As of March 23, 2018, the Centers for Disease Control and Prevention (CDC), is reporting a total of 87 people in 35 states infected with Salmonella related to kratom consumption dating back as far as January of 2017. There have been eight cases reported in Oregon to date including a case in Polk County and a case in Marion County.
Kratom (Mitragyna speciosa) is a tropical plant in the coffee tree family. It grows naturally in many areas of Southeast Asia including Thailand, Indonesia, Malaysia, and Papua New Guinea. It has stimulant and opioid-like properties and is consumed for its stimulant effects, as pain treatment, and as an opioid substitute.
It appears that many different kratom products have been contaminated with a variety of different Salmonella strains and no common supplier has been linked to the contamination. According to the CDC, 39 percent of ill people have been hospitalized. There have been no deaths associated with the outbreak as of this time.
Advice to consumers
- At this time, CDC recommends that people not consume any brand of kratom in any form because it could be contaminated with Salmonella and could make people sick.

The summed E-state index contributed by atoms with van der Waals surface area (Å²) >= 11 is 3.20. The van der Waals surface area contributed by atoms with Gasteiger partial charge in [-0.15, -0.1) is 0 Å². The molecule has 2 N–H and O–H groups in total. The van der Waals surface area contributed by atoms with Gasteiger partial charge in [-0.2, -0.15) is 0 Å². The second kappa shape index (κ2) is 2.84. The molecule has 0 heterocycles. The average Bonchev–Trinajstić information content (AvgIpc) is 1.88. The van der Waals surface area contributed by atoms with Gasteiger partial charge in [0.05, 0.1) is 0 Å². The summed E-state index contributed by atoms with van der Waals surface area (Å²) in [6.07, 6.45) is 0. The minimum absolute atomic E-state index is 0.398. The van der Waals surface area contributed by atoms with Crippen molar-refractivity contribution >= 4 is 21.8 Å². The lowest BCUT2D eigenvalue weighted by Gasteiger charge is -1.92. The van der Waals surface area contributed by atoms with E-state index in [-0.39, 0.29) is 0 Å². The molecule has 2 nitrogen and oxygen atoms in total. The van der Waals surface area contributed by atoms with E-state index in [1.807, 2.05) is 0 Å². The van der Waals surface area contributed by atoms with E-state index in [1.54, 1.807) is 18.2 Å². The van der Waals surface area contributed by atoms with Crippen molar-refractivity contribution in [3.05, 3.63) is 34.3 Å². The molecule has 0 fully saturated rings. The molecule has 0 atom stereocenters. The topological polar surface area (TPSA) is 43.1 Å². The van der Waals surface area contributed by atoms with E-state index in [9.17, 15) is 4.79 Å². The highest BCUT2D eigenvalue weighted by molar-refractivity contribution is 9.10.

- No common brands or suppliers have been identified;
- Kratom is sold in many forms, including as leaves, pills, capsules, powder, and tea; and
- Kratom is also known as Thang, Kakuam, Thom, Ketom, and Biak.
- The U.S. Food and Drug Administration website has a list of kratom products that have tested positive for Salmonella contamination.
- Contact a health care provider if you think you got sick from consuming kratom.
- Most people infected with Salmonella develop the following signs and symptoms 12-72 hours after being exposed to the bacteria:
- Abdominal cramps
- Talk to your health care provider before taking any supplement, especially if you are in a group more likely to get a severe Salmonella infection. People in the following groups are more likely to get a severe Salmonella infection:
- People with weakened immune systems, including people who are receiving chemotherapy or have HIV
- Pregnant women
- Children younger than 5 years
- Older adults
For more information, please visit the CDC or FDA websites.